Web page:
...We study our history to learn what we are to do. Through our history we learn how to prepare for the blessings of eternal life.

...We study our history because it unites faithful women.

..We study our history because it helps us change. Ultimately, the value of history is not so much in its dates, times, and places. It is valuable because it teaches us the principles, purposes, and patterns we are to follow, it helps us know who we are and what we are to do, and it unites us in strengthening the homes of Zion and building the kingdom of God on the earth."

You can go here to read her full talk entitled "Daughters in My Kingdom: The History and work of Relief Society".

I just want to add my testimony to Julie Beck's and say that there is such power in knowing our history. It reminds us that God is no respecter of persons and that throughout history he has always poured out his spirit upon his righteous daughters. The more I learn about them the more I see that God is the same yesterday, today and forever. Women have such an incredible role to play here on the earth and it is so exciting for me to see the power and the strength He is pouring out upon his daughters. What a wonderful time to be a righteous woman and what great examples we have to follow!

Also I just wanted to share again the re-enactment of the first Relief Society that I wrote last year for our ward to perform. It was an incredible experience for our ward and I just wanted to let some of my new readers know about it. You are welcome to use this script for your own use and I hope that if you do you will send me pictures about how it went... please, pretty please.

Friday, October 8, 2010

How Much is a Mother Really Worth?

I have a conundrum for you all and would like your help in solving it. Here it is:

Why is it that when I watch my own children, clean my own house, make dinner for my own family, or teach my own children the people don't consider me to have a “real job” or be contributing economically? Yet if I was to watch someone else’s children, clean someone else’s house, make someone else’s dinner, or teach someone else’s children people would consider it a “real job” and would easily admit that I was contributing economically.

Does that seem ridiculous to anyone else?

Maybe I should start having my family write me a paycheck every month. Then maybe that would make the work I do in my home “worthwhile” in the eyes of the world?

How much do you think I’d be worth each month as a mother and a wife?

I just read that Salary.com puts out an annual report on what the economic contribution of mothers is. They surveyed thousands of mothers in the US and Canada and chose the top 10 "mom job functions" that mother reported doing daily and matched them to what people doing those jobs for "real jobs" got paid. The ten jobs they based their calculations off of were-- laundry machine operator, janitor, van driver, computer operator, housekeeper, day care center teacher, cook, chief executive officer, psychologist, and facilities manager.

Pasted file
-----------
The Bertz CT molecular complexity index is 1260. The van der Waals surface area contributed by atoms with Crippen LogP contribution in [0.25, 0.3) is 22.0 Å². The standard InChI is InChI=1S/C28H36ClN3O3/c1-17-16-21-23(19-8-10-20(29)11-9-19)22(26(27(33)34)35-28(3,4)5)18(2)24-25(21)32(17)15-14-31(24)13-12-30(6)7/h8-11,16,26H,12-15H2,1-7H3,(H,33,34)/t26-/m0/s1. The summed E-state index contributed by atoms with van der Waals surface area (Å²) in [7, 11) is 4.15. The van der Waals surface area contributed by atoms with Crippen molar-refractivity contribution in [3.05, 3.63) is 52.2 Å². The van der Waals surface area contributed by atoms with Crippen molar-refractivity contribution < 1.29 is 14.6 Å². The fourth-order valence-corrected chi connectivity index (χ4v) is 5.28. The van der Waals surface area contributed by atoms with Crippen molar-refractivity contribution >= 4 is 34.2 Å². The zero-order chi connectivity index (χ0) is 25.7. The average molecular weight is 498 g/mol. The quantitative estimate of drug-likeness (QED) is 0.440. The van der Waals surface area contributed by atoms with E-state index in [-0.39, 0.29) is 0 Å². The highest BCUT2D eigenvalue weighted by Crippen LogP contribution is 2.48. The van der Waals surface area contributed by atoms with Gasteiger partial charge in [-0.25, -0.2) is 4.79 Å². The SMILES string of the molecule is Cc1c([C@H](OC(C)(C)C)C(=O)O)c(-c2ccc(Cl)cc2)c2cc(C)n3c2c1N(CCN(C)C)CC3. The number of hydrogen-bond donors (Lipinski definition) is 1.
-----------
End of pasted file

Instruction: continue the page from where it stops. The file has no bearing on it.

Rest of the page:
For 2010 they found that the average stay-at-home mother puts in a 99 hour work week and that a working mother puts in 96 hour work week when you combined her full-time job and her mom hours. Based on what this work load would be worth on the "real" economic market they figured that to compensate a stay-at-home mother for the work she does in her home would be an annual salary of $117,856 and for a working mother it would be an additional $71,860 above her regular salary.

That would be $9,821 a month! I'm starting to think that my family probably wouldn’t be able to afford me.

Monday, October 4, 2010

Our Zero Tolerance Policy

This post originally started as a response to some of the comments I got on my "When is it Art? When is it Pornography?" post but then it got too long and I figured it needed to be a post all of its own.

I've had a bit of a change of mind since I originally posted my comment in response to what other readers had said that stated that I was going to keep the book and all its pictures. In the comment I'd said, "... just have to make sure to talk about it at a young age with my son and daughter and I think you are all right... it will be a GREAT teaching tool."

That was my original decision about the book, but that evening as I sat down and talked more with my husband about the pictures and about how we, as a family, were going to define pornography. After talking about it we realized that an accurate definition of pornography for us is... anything, no matter what the medium, that is intended to sexually arouse.

With that definition we both went back through the book and decided that those pictures were intended by the artists to be sexually arousing. I think Michaela explained this very well in her comment, she said:
" Artists make decisions about what to include in their art based upon the emotional response that they want to evoke in their audience. Based on the way you've described those paintings being set, the stage of the stories depicted involve the suggestion of sexual intercourse (prevented as in Judith, and impending as in Esther). The artists meant for viewers to think of this in order to locate the scene in the story. Therefore, the painters made bare-chestedness as sexual suggestion necessary to the painting for viewers to understand it. But because it was meant to evoke those feelings, this means that those paintings ARE pornography. And not only is it pornography, it is pornography of the most insidious and deceptive variety because it is being presented in a biblical context. Just ask yourself, how would Satan try to get good church members pulled into pornography? By packaging it as Bible art, of course!'